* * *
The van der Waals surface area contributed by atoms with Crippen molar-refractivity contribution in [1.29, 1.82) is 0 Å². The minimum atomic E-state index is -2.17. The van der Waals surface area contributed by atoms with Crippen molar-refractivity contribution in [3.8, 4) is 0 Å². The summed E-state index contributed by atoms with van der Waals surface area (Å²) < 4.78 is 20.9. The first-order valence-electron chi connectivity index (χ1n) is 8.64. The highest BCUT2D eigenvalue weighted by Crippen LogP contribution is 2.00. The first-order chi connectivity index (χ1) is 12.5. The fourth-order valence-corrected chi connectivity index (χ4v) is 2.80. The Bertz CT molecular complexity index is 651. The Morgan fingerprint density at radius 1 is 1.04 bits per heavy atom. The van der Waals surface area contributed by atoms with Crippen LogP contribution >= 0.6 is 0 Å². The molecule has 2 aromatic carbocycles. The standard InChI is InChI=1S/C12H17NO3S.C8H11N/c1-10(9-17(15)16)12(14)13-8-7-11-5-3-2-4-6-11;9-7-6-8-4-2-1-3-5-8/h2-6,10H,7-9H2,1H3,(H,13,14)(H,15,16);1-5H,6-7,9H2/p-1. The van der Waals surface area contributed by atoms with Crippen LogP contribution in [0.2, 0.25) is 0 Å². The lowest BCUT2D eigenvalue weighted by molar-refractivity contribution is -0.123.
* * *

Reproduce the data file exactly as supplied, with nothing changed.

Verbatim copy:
The van der Waals surface area contributed by atoms with Crippen molar-refractivity contribution in [1.29, 1.82) is 0 Å². The minimum atomic E-state index is -2.17. The van der Waals surface area contributed by atoms with Crippen molar-refractivity contribution in [3.8, 4) is 0 Å². The summed E-state index contributed by atoms with van der Waals surface area (Å²) < 4.78 is 20.9. The first-order valence-electron chi connectivity index (χ1n) is 8.64. The highest BCUT2D eigenvalue weighted by Crippen LogP contribution is 2.00. The first-order chi connectivity index (χ1) is 12.5. The fourth-order valence-corrected chi connectivity index (χ4v) is 2.80. The Bertz CT molecular complexity index is 651. The Morgan fingerprint density at radius 1 is 1.04 bits per heavy atom. The van der Waals surface area contributed by atoms with Crippen LogP contribution >= 0.6 is 0 Å². The molecule has 2 aromatic carbocycles. The standard InChI is InChI=1S/C12H17NO3S.C8H11N/c1-10(9-17(15)16)12(14)13-8-7-11-5-3-2-4-6-11;9-7-6-8-4-2-1-3-5-8/h2-6,10H,7-9H2,1H3,(H,13,14)(H,15,16);1-5H,6-7,9H2/p-1. The van der Waals surface area contributed by atoms with Crippen LogP contribution in [0.2, 0.25) is 0 Å². The lowest BCUT2D eigenvalue weighted by molar-refractivity contribution is -0.123.